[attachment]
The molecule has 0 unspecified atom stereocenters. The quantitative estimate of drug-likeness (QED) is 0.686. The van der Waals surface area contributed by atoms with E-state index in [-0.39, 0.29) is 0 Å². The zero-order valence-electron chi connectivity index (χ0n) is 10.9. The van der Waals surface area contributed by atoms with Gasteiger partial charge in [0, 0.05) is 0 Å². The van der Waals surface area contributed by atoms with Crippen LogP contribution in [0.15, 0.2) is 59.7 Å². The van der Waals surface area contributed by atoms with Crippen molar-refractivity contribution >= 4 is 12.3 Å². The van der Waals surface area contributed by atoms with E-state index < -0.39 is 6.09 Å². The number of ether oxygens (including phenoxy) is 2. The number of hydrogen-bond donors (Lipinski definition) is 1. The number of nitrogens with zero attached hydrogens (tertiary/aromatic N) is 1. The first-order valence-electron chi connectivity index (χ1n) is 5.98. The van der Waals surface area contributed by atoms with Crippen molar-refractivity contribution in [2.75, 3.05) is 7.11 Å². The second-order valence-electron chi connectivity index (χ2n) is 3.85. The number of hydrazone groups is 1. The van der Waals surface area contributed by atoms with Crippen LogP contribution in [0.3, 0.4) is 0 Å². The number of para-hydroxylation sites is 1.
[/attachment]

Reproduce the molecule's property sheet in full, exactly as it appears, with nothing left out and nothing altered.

The molecule has 0 unspecified atom stereocenters. The quantitative estimate of drug-likeness (QED) is 0.686. The van der Waals surface area contributed by atoms with E-state index in [-0.39, 0.29) is 0 Å². The zero-order valence-electron chi connectivity index (χ0n) is 10.9. The van der Waals surface area contributed by atoms with Gasteiger partial charge in [0, 0.05) is 0 Å². The van der Waals surface area contributed by atoms with Crippen LogP contribution in [0.15, 0.2) is 59.7 Å². The van der Waals surface area contributed by atoms with Crippen molar-refractivity contribution >= 4 is 12.3 Å². The van der Waals surface area contributed by atoms with E-state index < -0.39 is 6.09 Å². The number of ether oxygens (including phenoxy) is 2. The number of hydrogen-bond donors (Lipinski definition) is 1. The number of nitrogens with zero attached hydrogens (tertiary/aromatic N) is 1. The first-order valence-electron chi connectivity index (χ1n) is 5.98. The van der Waals surface area contributed by atoms with Crippen molar-refractivity contribution in [2.75, 3.05) is 7.11 Å². The second-order valence-electron chi connectivity index (χ2n) is 3.85. The number of hydrazone groups is 1. The van der Waals surface area contributed by atoms with Crippen LogP contribution in [0.3, 0.4) is 0 Å². The number of para-hydroxylation sites is 1.